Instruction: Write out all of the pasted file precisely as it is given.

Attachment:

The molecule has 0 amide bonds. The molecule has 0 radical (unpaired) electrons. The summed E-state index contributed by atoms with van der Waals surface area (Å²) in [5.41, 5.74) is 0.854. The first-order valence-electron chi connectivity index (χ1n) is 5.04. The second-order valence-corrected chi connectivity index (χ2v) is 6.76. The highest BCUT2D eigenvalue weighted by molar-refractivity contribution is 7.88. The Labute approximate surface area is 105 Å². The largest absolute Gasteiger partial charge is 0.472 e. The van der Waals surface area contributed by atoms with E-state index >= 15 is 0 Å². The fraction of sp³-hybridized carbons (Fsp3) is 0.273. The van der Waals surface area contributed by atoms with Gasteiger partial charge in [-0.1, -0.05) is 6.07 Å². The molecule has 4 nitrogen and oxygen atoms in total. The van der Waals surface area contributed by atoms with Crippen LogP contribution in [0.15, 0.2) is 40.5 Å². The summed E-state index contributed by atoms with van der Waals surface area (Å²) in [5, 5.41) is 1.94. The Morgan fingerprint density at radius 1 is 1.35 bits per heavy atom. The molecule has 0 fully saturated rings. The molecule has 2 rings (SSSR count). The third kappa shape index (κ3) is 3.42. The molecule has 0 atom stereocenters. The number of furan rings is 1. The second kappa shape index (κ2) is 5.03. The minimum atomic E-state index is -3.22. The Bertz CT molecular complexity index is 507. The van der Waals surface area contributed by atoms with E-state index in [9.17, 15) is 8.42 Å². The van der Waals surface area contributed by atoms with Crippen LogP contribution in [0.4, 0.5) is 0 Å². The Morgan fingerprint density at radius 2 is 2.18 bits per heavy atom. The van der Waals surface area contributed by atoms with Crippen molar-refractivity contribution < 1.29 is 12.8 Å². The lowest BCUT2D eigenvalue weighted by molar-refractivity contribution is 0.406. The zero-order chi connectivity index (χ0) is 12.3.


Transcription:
The molecule has 0 amide bonds. The molecule has 0 radical (unpaired) electrons. The summed E-state index contributed by atoms with van der Waals surface area (Å²) in [5.41, 5.74) is 0.854. The first-order valence-electron chi connectivity index (χ1n) is 5.04. The second-order valence-corrected chi connectivity index (χ2v) is 6.76. The highest BCUT2D eigenvalue weighted by molar-refractivity contribution is 7.88. The Labute approximate surface area is 105 Å². The largest absolute Gasteiger partial charge is 0.472 e. The van der Waals surface area contributed by atoms with E-state index >= 15 is 0 Å². The fraction of sp³-hybridized carbons (Fsp3) is 0.273. The van der Waals surface area contributed by atoms with Gasteiger partial charge in [-0.1, -0.05) is 6.07 Å². The molecule has 4 nitrogen and oxygen atoms in total. The van der Waals surface area contributed by atoms with Crippen LogP contribution in [0.15, 0.2) is 40.5 Å². The summed E-state index contributed by atoms with van der Waals surface area (Å²) in [5, 5.41) is 1.94. The Morgan fingerprint density at radius 1 is 1.35 bits per heavy atom. The molecule has 0 fully saturated rings. The molecule has 2 rings (SSSR count). The third kappa shape index (κ3) is 3.42. The molecule has 0 atom stereocenters. The number of furan rings is 1. The second kappa shape index (κ2) is 5.03. The minimum atomic E-state index is -3.22. The Bertz CT molecular complexity index is 507. The van der Waals surface area contributed by atoms with E-state index in [9.17, 15) is 8.42 Å². The van der Waals surface area contributed by atoms with Crippen LogP contribution in [0.4, 0.5) is 0 Å². The Morgan fingerprint density at radius 2 is 2.18 bits per heavy atom. The van der Waals surface area contributed by atoms with Crippen molar-refractivity contribution < 1.29 is 12.8 Å². The lowest BCUT2D eigenvalue weighted by molar-refractivity contribution is 0.406. The zero-order chi connectivity index (χ0) is 12.3.